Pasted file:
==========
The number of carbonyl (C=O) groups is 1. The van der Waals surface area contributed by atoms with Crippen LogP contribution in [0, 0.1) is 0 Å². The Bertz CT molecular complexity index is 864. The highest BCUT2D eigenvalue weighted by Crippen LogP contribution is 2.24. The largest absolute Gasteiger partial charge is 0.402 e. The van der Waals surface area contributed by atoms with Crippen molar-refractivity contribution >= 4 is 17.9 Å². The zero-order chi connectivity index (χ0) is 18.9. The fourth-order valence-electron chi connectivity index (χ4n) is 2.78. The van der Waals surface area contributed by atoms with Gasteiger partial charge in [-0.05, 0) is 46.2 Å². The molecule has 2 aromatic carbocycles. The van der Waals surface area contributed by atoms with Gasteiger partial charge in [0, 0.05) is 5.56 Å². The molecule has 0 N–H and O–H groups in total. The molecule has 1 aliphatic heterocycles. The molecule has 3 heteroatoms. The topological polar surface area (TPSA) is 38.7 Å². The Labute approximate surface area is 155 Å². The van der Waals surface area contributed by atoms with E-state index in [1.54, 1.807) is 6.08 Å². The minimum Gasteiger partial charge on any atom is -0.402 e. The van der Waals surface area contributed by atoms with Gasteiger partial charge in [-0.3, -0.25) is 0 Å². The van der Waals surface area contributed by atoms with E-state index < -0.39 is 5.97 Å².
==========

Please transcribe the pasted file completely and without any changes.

The number of carbonyl (C=O) groups is 1. The van der Waals surface area contributed by atoms with Crippen LogP contribution in [0, 0.1) is 0 Å². The Bertz CT molecular complexity index is 864. The highest BCUT2D eigenvalue weighted by Crippen LogP contribution is 2.24. The largest absolute Gasteiger partial charge is 0.402 e. The van der Waals surface area contributed by atoms with Crippen molar-refractivity contribution >= 4 is 17.9 Å². The zero-order chi connectivity index (χ0) is 18.9. The fourth-order valence-electron chi connectivity index (χ4n) is 2.78. The van der Waals surface area contributed by atoms with Gasteiger partial charge in [-0.05, 0) is 46.2 Å². The molecule has 2 aromatic carbocycles. The van der Waals surface area contributed by atoms with Gasteiger partial charge in [0, 0.05) is 5.56 Å². The molecule has 0 N–H and O–H groups in total. The molecule has 1 aliphatic heterocycles. The molecule has 3 heteroatoms. The topological polar surface area (TPSA) is 38.7 Å². The Labute approximate surface area is 155 Å². The van der Waals surface area contributed by atoms with E-state index in [1.54, 1.807) is 6.08 Å². The minimum Gasteiger partial charge on any atom is -0.402 e. The van der Waals surface area contributed by atoms with Gasteiger partial charge in [-0.3, -0.25) is 0 Å². The van der Waals surface area contributed by atoms with E-state index < -0.39 is 5.97 Å².